Smartphones Tied to Poor Sleep In Teens
Due to wireless Internet connections and cheap flat rates, teenagers with smartphones are now able to spend more time online and communicate with their peers for less money.
Researchers believe these factors have changed teenagers digital media use pattern profoundly.
In the study, University of Basel researchers found that teenagers who own smartphones spend more time online day and night, which may affect their sleep.
Investigators followed more than 300 students between the ages 12 to 17 to determine differences in digital media use between teenagers with smartphones and their peers with conventional mobile phones. The study took place in northwestern Switzerland.
The results show that during weekdays teenagers with smartphones spent more time on the internet than their peers with conventional mobile phones; on average two hours compared to one hour.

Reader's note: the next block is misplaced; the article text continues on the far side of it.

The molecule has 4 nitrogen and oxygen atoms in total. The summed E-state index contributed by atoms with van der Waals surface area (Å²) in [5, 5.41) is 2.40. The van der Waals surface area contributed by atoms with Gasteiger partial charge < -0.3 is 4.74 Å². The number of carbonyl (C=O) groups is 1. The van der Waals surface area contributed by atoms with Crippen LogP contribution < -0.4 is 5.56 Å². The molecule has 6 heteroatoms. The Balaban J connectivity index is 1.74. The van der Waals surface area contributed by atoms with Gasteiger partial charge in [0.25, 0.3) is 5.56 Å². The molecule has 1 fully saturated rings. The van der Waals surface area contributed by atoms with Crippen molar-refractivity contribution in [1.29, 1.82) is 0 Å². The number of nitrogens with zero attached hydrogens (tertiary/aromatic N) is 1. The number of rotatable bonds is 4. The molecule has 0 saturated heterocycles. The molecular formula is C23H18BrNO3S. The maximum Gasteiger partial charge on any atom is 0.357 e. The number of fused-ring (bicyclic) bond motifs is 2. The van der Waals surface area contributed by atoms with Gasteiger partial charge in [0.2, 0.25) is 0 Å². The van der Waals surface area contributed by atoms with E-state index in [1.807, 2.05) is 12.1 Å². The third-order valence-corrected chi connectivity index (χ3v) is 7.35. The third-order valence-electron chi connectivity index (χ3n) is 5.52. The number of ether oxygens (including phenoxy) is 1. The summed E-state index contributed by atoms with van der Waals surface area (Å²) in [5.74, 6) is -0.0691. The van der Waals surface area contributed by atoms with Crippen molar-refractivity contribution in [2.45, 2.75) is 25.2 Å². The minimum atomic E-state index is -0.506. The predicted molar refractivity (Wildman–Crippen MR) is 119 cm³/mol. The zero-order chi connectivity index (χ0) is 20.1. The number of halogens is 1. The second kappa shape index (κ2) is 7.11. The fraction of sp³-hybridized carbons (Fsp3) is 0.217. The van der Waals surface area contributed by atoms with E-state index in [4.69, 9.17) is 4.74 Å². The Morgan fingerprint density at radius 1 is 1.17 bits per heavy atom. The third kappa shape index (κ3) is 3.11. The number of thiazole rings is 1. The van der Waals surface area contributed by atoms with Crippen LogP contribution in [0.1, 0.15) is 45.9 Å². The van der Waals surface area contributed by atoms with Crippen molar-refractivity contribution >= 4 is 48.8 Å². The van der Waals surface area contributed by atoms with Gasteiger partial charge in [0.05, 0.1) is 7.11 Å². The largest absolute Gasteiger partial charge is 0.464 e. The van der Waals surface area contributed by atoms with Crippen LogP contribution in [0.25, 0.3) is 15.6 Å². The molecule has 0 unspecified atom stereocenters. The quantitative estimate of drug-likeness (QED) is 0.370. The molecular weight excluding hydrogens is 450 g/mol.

In addition, they wrote more text messages daily; on average 85 messages compared to seven messages.
A particularly noticeable difference was found for the time when the teenagers were in their beds at night: Only 17 percent of smartphone owners switched their devices off or put them on silent during the night compared to 47 percent of the teenagers with conventional mobile phones.
Moreover, teenagers with smartphones continued to watch videos, be online, and text with friends more often during the night than their counterparts with conventional mobile phones.
Most importantly, teenagers who used digital media at night had an increased risk for poor sleep and depressive symptoms.
As a result of the findings, experts recommend that teenagers who suffer from sleep disorders or severe daytime tiredness to switch their digital media devices off at least one hour before bedtime.
Study findings have been published in the Journal of Youth and Adolescence.
Source: University of Basel/EurekAlert
Nauert PhD, R. (2015). Smartphones Tied to Poor Sleep In Teens. Psych Central. Retrieved on March 19, 2018, from https://psychcentral.com/news/2015/02/03/smartphones-tied-to-poor-sleep-in-teens/80697.html